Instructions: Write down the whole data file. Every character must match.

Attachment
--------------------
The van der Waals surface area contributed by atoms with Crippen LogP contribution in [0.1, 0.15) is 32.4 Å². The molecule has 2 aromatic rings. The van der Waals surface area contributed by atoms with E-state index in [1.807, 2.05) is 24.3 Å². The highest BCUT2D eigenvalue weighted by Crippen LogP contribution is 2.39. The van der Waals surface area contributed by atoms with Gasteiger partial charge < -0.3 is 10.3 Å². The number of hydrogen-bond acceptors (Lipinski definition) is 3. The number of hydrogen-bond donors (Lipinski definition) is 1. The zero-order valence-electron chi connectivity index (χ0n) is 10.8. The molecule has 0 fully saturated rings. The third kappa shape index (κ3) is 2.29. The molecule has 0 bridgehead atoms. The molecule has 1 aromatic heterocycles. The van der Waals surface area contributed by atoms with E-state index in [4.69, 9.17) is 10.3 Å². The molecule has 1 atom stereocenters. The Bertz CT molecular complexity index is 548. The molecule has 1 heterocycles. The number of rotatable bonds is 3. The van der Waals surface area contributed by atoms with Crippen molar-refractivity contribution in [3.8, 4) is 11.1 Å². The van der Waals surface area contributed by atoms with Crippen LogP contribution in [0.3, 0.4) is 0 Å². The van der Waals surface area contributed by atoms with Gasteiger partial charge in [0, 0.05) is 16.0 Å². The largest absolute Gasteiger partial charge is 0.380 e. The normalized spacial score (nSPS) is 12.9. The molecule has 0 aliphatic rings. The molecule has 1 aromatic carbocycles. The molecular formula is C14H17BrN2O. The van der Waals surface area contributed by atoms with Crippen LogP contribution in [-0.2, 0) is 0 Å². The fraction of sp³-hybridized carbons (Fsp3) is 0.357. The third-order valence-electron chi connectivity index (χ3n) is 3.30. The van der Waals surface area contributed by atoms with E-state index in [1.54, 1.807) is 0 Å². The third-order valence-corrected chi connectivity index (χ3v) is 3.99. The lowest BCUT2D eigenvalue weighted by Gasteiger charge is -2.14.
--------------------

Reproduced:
The van der Waals surface area contributed by atoms with Crippen LogP contribution in [0.1, 0.15) is 32.4 Å². The molecule has 2 aromatic rings. The van der Waals surface area contributed by atoms with E-state index in [1.807, 2.05) is 24.3 Å². The highest BCUT2D eigenvalue weighted by Crippen LogP contribution is 2.39. The van der Waals surface area contributed by atoms with Gasteiger partial charge < -0.3 is 10.3 Å². The number of hydrogen-bond acceptors (Lipinski definition) is 3. The number of hydrogen-bond donors (Lipinski definition) is 1. The zero-order valence-electron chi connectivity index (χ0n) is 10.8. The molecule has 0 fully saturated rings. The third kappa shape index (κ3) is 2.29. The molecule has 0 bridgehead atoms. The molecule has 1 aromatic heterocycles. The van der Waals surface area contributed by atoms with E-state index in [4.69, 9.17) is 10.3 Å². The molecule has 1 atom stereocenters. The Bertz CT molecular complexity index is 548. The molecule has 1 heterocycles. The number of rotatable bonds is 3. The van der Waals surface area contributed by atoms with Crippen molar-refractivity contribution in [3.8, 4) is 11.1 Å². The van der Waals surface area contributed by atoms with Crippen LogP contribution in [0.3, 0.4) is 0 Å². The van der Waals surface area contributed by atoms with Gasteiger partial charge in [0, 0.05) is 16.0 Å². The largest absolute Gasteiger partial charge is 0.380 e. The normalized spacial score (nSPS) is 12.9. The molecule has 0 aliphatic rings. The molecule has 1 aromatic carbocycles. The molecular formula is C14H17BrN2O. The van der Waals surface area contributed by atoms with Crippen LogP contribution in [-0.2, 0) is 0 Å². The fraction of sp³-hybridized carbons (Fsp3) is 0.357. The third-order valence-electron chi connectivity index (χ3n) is 3.30. The van der Waals surface area contributed by atoms with E-state index in [1.54, 1.807) is 0 Å². The third-order valence-corrected chi connectivity index (χ3v) is 3.99. The lowest BCUT2D eigenvalue weighted by Gasteiger charge is -2.14.